“This is an extraordinary time to be in biomedicine,” said Buetow. “New ecosystem models are emerging that use information technology to reweave the very fabric of biomedicine, ushering in a new era of personalized, precision medicine.

“ASU and its New American University model is a unique place to be part of this revolution. The university’s commitment to transdisciplinary programs, especially through its Complex Adaptive Systems Initiative, provides a novel opportunity for me to work at the boundary of what is feasible today,” Buetow said.

The Complex Adaptive Systems Initiative at ASU, under the leadership of three co-directors, cuts across the natural sciences, social sciences and humanities. In addition to Poste, the other members of the CASI leadership team are Sander van der Leeuw, dean of the School of Sustainability, and Anna Barker, director of ASU’s Transformative Healthcare Networks.

More information about ASU’s Complex Adaptive Systems Initiative is available at

ASU Edson program seeks to fund next generation of student entrepreneurs

March 1, 2012

ASU Venture Catalyst, part of ASU SkySong, officially has launched the 2012 application for the Edson Student Entrepreneur competition, to find and support the best new and innovative student startups in Arizona State University.

Now entering its eighth year, the Edson Student Entrepreneurship Initiative is the university’s premier student startup competition, as well as one of the largest privately funded business plan competitions at a U.S. university. Download Full Image

“We are thrilled to announce the launch of our 2012 application," said Brent Sebold, venture manager for the Edson program. "Students can win up to $20,000 in funding as well as mentoring and office space to advance their venture ideas. More importantly, we have added over 70 leading mentors to the program in the last eight months, including mentors in Silicon Valley, New York and Europe.

“We plan to build on the success of this past year's Edson cohort which included three of the five finalists in Entrepreneur Magazine's “College Entrepreneur of the Year” award and the eventual overall winner, G3Box,” he added.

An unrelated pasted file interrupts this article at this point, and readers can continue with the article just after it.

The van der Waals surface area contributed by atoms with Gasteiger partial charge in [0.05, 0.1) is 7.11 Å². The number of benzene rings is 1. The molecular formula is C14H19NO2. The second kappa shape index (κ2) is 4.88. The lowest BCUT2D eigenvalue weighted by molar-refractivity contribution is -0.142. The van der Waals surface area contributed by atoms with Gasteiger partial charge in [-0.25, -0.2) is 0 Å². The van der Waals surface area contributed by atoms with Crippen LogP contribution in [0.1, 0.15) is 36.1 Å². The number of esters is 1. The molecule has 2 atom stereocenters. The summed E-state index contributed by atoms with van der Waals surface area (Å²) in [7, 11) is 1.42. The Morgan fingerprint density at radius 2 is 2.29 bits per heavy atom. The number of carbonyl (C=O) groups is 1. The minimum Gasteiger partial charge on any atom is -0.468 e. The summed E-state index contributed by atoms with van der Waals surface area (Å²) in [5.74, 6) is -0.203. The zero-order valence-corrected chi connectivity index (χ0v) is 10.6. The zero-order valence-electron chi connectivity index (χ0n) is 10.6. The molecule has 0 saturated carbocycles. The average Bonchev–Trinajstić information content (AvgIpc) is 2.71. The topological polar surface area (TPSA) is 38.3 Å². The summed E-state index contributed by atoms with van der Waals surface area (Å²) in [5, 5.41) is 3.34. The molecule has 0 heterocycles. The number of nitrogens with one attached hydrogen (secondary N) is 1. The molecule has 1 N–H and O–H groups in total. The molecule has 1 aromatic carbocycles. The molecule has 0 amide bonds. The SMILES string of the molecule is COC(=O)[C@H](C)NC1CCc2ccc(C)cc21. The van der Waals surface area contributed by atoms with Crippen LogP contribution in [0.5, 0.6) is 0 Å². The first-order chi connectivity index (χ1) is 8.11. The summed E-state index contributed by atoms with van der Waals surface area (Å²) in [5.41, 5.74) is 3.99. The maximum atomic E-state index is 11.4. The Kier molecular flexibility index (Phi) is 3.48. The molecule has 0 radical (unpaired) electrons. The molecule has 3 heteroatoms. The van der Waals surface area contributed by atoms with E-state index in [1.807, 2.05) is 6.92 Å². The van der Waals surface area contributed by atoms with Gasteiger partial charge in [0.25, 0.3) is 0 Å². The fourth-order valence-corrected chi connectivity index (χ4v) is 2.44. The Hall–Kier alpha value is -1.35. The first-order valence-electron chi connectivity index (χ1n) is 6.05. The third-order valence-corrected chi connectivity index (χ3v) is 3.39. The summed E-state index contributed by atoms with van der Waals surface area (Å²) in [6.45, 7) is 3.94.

The Edson program’s main objective is helping students turn their venture concepts into viable businesses. Over a third of the companies that were funded in the 2011 Edson cohort currently are generating revenue. Edson companies also have been encouraged to compete in other U.S. and international business plan competitions, where they have overwhelmingly placed in the top five.

In addition, the current group of Edson companies has raised more than $100,000 in additional funding from local, national and global startup competitions and grants. 

Both undergraduate and graduate students can apply for the competition. Individual students may submit a variety of venture concept proposals, and multiple submissions will not decrease the likelihood of being selected for funding. Additionally, all ASU students, including Barrett Honors students, are encouraged to adapt their problem-solving term papers or honors theses into Edson venture proposals. Beyond funding, student ventures have 24/7 access to office space at ASU SkySong and world-class industry mentors. 

“This is about giving student entrepreneurs the means to not only create their own jobs but provide new jobs and create wealth,” said Gordon McConnell, executive director of the ASU Venture Catalyst. “Many of this year’s Edson companies are manufacturing ventures, and we can envision the next generation of product manufacturing companies in the United States coming from our student ventures.”

For further information, interested parties can check in with the Edson Student Entrepreneur Initiative via Facebook at or via the dedicated website at The application process is simple and quick, and budding entrepreneurial students may seek help from the ASU Venture Catalyst team when preparing their venture proposals for submission.

Venture Catalyst team members will be holding application workshops and office hours on all four ASU campuses throughout the month of March. The deadline to apply to the Edson competition is midnight, Sunday, April 1.